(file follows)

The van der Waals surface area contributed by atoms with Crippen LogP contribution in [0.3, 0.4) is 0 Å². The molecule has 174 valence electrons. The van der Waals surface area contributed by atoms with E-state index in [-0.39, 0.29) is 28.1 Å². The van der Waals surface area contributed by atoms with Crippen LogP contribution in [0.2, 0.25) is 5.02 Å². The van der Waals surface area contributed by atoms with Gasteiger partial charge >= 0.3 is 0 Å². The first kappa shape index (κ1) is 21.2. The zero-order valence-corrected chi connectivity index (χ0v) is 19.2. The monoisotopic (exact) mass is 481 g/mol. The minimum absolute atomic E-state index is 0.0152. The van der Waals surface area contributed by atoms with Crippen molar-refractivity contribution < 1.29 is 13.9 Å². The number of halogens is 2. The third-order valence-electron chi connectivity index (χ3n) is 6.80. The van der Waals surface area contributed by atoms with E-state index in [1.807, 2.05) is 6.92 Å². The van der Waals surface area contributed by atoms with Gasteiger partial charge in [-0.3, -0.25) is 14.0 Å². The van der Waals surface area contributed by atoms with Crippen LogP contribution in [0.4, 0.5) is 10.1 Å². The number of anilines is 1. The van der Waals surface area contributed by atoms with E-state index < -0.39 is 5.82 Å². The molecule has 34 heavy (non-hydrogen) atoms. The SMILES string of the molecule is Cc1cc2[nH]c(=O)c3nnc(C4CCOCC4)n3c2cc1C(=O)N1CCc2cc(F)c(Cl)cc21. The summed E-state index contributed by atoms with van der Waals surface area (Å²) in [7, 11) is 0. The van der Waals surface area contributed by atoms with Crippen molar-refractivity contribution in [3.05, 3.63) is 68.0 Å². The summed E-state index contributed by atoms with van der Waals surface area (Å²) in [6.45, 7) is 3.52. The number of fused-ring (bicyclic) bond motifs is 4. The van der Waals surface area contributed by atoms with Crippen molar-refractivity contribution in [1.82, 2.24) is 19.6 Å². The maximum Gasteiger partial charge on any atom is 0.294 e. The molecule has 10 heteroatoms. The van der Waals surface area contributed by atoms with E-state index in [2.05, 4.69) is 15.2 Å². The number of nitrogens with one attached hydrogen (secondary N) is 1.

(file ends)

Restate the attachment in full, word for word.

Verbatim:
The van der Waals surface area contributed by atoms with Crippen LogP contribution in [0.3, 0.4) is 0 Å². The molecule has 174 valence electrons. The van der Waals surface area contributed by atoms with E-state index in [-0.39, 0.29) is 28.1 Å². The van der Waals surface area contributed by atoms with Crippen LogP contribution in [0.2, 0.25) is 5.02 Å². The van der Waals surface area contributed by atoms with Gasteiger partial charge >= 0.3 is 0 Å². The first kappa shape index (κ1) is 21.2. The zero-order valence-corrected chi connectivity index (χ0v) is 19.2. The monoisotopic (exact) mass is 481 g/mol. The minimum absolute atomic E-state index is 0.0152. The van der Waals surface area contributed by atoms with Crippen molar-refractivity contribution < 1.29 is 13.9 Å². The number of halogens is 2. The third-order valence-electron chi connectivity index (χ3n) is 6.80. The van der Waals surface area contributed by atoms with E-state index in [1.807, 2.05) is 6.92 Å². The van der Waals surface area contributed by atoms with Gasteiger partial charge in [-0.3, -0.25) is 14.0 Å². The van der Waals surface area contributed by atoms with Crippen LogP contribution in [0.4, 0.5) is 10.1 Å². The number of anilines is 1. The van der Waals surface area contributed by atoms with E-state index < -0.39 is 5.82 Å². The molecule has 34 heavy (non-hydrogen) atoms. The SMILES string of the molecule is Cc1cc2[nH]c(=O)c3nnc(C4CCOCC4)n3c2cc1C(=O)N1CCc2cc(F)c(Cl)cc21. The summed E-state index contributed by atoms with van der Waals surface area (Å²) in [7, 11) is 0. The van der Waals surface area contributed by atoms with Crippen molar-refractivity contribution in [3.05, 3.63) is 68.0 Å². The summed E-state index contributed by atoms with van der Waals surface area (Å²) in [6.45, 7) is 3.52. The number of fused-ring (bicyclic) bond motifs is 4. The van der Waals surface area contributed by atoms with Crippen molar-refractivity contribution in [1.82, 2.24) is 19.6 Å². The maximum Gasteiger partial charge on any atom is 0.294 e. The molecule has 10 heteroatoms. The van der Waals surface area contributed by atoms with E-state index in [2.05, 4.69) is 15.2 Å². The number of nitrogens with one attached hydrogen (secondary N) is 1.